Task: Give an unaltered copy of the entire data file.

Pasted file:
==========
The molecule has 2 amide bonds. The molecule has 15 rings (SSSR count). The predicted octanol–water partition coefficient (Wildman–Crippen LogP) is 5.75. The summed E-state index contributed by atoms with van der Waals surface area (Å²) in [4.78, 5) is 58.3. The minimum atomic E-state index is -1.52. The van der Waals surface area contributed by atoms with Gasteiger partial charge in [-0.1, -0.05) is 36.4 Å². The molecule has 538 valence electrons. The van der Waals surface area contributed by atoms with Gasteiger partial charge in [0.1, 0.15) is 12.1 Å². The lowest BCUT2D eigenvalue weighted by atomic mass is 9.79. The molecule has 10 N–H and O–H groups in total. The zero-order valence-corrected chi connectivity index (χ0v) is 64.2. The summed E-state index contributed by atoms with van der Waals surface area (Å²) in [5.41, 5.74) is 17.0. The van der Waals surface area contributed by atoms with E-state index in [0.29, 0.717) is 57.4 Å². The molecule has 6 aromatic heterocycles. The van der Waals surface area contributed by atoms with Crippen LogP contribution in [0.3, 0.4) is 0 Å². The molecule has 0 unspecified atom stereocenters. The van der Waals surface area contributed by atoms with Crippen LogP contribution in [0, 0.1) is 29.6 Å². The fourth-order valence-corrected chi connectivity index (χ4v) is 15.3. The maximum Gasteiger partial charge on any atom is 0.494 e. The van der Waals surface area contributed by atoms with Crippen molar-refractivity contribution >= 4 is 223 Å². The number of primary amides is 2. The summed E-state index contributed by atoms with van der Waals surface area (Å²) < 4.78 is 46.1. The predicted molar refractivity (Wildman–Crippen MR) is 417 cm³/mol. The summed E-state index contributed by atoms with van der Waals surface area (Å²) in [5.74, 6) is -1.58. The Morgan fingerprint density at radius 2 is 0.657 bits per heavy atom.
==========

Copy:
The molecule has 2 amide bonds. The molecule has 15 rings (SSSR count). The predicted octanol–water partition coefficient (Wildman–Crippen LogP) is 5.75. The summed E-state index contributed by atoms with van der Waals surface area (Å²) in [4.78, 5) is 58.3. The minimum atomic E-state index is -1.52. The van der Waals surface area contributed by atoms with Gasteiger partial charge in [-0.1, -0.05) is 36.4 Å². The molecule has 538 valence electrons. The van der Waals surface area contributed by atoms with Gasteiger partial charge in [0.1, 0.15) is 12.1 Å². The lowest BCUT2D eigenvalue weighted by atomic mass is 9.79. The molecule has 10 N–H and O–H groups in total. The zero-order valence-corrected chi connectivity index (χ0v) is 64.2. The summed E-state index contributed by atoms with van der Waals surface area (Å²) in [5.41, 5.74) is 17.0. The van der Waals surface area contributed by atoms with E-state index in [0.29, 0.717) is 57.4 Å². The molecule has 6 aromatic heterocycles. The van der Waals surface area contributed by atoms with Crippen LogP contribution in [0.3, 0.4) is 0 Å². The molecule has 0 unspecified atom stereocenters. The van der Waals surface area contributed by atoms with Crippen LogP contribution in [0, 0.1) is 29.6 Å². The fourth-order valence-corrected chi connectivity index (χ4v) is 15.3. The maximum Gasteiger partial charge on any atom is 0.494 e. The van der Waals surface area contributed by atoms with Crippen molar-refractivity contribution >= 4 is 223 Å². The number of primary amides is 2. The summed E-state index contributed by atoms with van der Waals surface area (Å²) < 4.78 is 46.1. The predicted molar refractivity (Wildman–Crippen MR) is 417 cm³/mol. The summed E-state index contributed by atoms with van der Waals surface area (Å²) in [5.74, 6) is -1.58. The Morgan fingerprint density at radius 2 is 0.657 bits per heavy atom.